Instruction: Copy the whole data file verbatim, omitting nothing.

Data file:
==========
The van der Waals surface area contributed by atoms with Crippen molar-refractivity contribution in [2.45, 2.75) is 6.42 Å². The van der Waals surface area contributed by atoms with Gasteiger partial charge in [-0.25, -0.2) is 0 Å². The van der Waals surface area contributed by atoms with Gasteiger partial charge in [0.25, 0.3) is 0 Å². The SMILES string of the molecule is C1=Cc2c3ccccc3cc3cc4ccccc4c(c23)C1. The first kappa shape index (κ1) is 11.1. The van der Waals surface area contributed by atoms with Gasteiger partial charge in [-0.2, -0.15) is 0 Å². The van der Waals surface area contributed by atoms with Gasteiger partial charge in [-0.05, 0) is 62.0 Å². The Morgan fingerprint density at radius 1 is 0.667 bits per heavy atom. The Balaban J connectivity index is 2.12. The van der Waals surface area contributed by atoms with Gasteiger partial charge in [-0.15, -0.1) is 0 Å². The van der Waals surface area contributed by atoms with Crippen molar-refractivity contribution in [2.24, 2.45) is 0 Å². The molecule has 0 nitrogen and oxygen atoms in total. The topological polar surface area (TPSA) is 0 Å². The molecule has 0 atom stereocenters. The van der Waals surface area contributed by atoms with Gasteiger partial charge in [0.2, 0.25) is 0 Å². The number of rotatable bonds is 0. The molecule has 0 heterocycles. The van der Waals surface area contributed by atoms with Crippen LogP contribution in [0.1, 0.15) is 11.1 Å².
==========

The van der Waals surface area contributed by atoms with Crippen molar-refractivity contribution in [2.45, 2.75) is 6.42 Å². The van der Waals surface area contributed by atoms with Gasteiger partial charge in [-0.25, -0.2) is 0 Å². The van der Waals surface area contributed by atoms with Gasteiger partial charge in [0.25, 0.3) is 0 Å². The SMILES string of the molecule is C1=Cc2c3ccccc3cc3cc4ccccc4c(c23)C1. The first kappa shape index (κ1) is 11.1. The van der Waals surface area contributed by atoms with Gasteiger partial charge in [-0.2, -0.15) is 0 Å². The van der Waals surface area contributed by atoms with Gasteiger partial charge in [-0.05, 0) is 62.0 Å². The Morgan fingerprint density at radius 1 is 0.667 bits per heavy atom. The Balaban J connectivity index is 2.12. The van der Waals surface area contributed by atoms with Gasteiger partial charge in [-0.15, -0.1) is 0 Å². The van der Waals surface area contributed by atoms with Crippen molar-refractivity contribution in [2.24, 2.45) is 0 Å². The molecule has 0 nitrogen and oxygen atoms in total. The topological polar surface area (TPSA) is 0 Å². The molecule has 0 atom stereocenters. The van der Waals surface area contributed by atoms with Gasteiger partial charge in [0.2, 0.25) is 0 Å². The number of rotatable bonds is 0. The molecule has 0 heterocycles. The van der Waals surface area contributed by atoms with Crippen LogP contribution in [0.1, 0.15) is 11.1 Å².